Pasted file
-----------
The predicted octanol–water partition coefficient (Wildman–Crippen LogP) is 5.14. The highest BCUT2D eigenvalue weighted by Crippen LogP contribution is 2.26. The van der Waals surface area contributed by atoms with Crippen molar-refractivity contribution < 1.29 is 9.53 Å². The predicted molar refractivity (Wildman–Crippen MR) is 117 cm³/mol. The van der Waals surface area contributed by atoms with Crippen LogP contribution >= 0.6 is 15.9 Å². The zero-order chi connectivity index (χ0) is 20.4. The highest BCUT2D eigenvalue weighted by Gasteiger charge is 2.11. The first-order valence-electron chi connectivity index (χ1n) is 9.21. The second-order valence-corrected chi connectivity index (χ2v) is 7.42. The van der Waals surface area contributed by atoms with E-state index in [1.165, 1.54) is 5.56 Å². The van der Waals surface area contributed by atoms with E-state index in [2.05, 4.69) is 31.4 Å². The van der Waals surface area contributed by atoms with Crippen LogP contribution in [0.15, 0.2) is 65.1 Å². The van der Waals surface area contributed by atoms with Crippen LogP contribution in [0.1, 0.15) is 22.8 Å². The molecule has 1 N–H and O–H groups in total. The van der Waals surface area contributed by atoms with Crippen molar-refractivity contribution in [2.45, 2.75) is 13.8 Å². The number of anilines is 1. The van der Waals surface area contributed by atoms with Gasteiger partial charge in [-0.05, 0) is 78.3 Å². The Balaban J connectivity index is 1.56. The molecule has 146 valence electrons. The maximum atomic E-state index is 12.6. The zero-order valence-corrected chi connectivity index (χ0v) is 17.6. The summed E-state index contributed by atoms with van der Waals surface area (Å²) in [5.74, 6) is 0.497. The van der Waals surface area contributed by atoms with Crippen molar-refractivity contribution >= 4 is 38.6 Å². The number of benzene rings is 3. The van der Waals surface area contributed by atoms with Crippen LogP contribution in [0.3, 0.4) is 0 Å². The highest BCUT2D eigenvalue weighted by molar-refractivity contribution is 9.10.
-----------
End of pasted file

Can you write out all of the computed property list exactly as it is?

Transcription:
The predicted octanol–water partition coefficient (Wildman–Crippen LogP) is 5.14. The highest BCUT2D eigenvalue weighted by Crippen LogP contribution is 2.26. The van der Waals surface area contributed by atoms with Crippen molar-refractivity contribution < 1.29 is 9.53 Å². The predicted molar refractivity (Wildman–Crippen MR) is 117 cm³/mol. The van der Waals surface area contributed by atoms with Crippen LogP contribution >= 0.6 is 15.9 Å². The zero-order chi connectivity index (χ0) is 20.4. The highest BCUT2D eigenvalue weighted by Gasteiger charge is 2.11. The first-order valence-electron chi connectivity index (χ1n) is 9.21. The second-order valence-corrected chi connectivity index (χ2v) is 7.42. The van der Waals surface area contributed by atoms with E-state index in [1.165, 1.54) is 5.56 Å². The van der Waals surface area contributed by atoms with E-state index in [2.05, 4.69) is 31.4 Å². The van der Waals surface area contributed by atoms with Crippen LogP contribution in [0.15, 0.2) is 65.1 Å². The van der Waals surface area contributed by atoms with Crippen LogP contribution in [0.1, 0.15) is 22.8 Å². The molecule has 1 N–H and O–H groups in total. The van der Waals surface area contributed by atoms with Crippen molar-refractivity contribution in [2.45, 2.75) is 13.8 Å². The number of anilines is 1. The van der Waals surface area contributed by atoms with Gasteiger partial charge in [-0.05, 0) is 78.3 Å². The Balaban J connectivity index is 1.56. The molecule has 146 valence electrons. The maximum atomic E-state index is 12.6. The zero-order valence-corrected chi connectivity index (χ0v) is 17.6. The summed E-state index contributed by atoms with van der Waals surface area (Å²) in [5.74, 6) is 0.497. The van der Waals surface area contributed by atoms with Crippen molar-refractivity contribution >= 4 is 38.6 Å². The number of benzene rings is 3. The van der Waals surface area contributed by atoms with Crippen LogP contribution in [0.3, 0.4) is 0 Å². The highest BCUT2D eigenvalue weighted by molar-refractivity contribution is 9.10.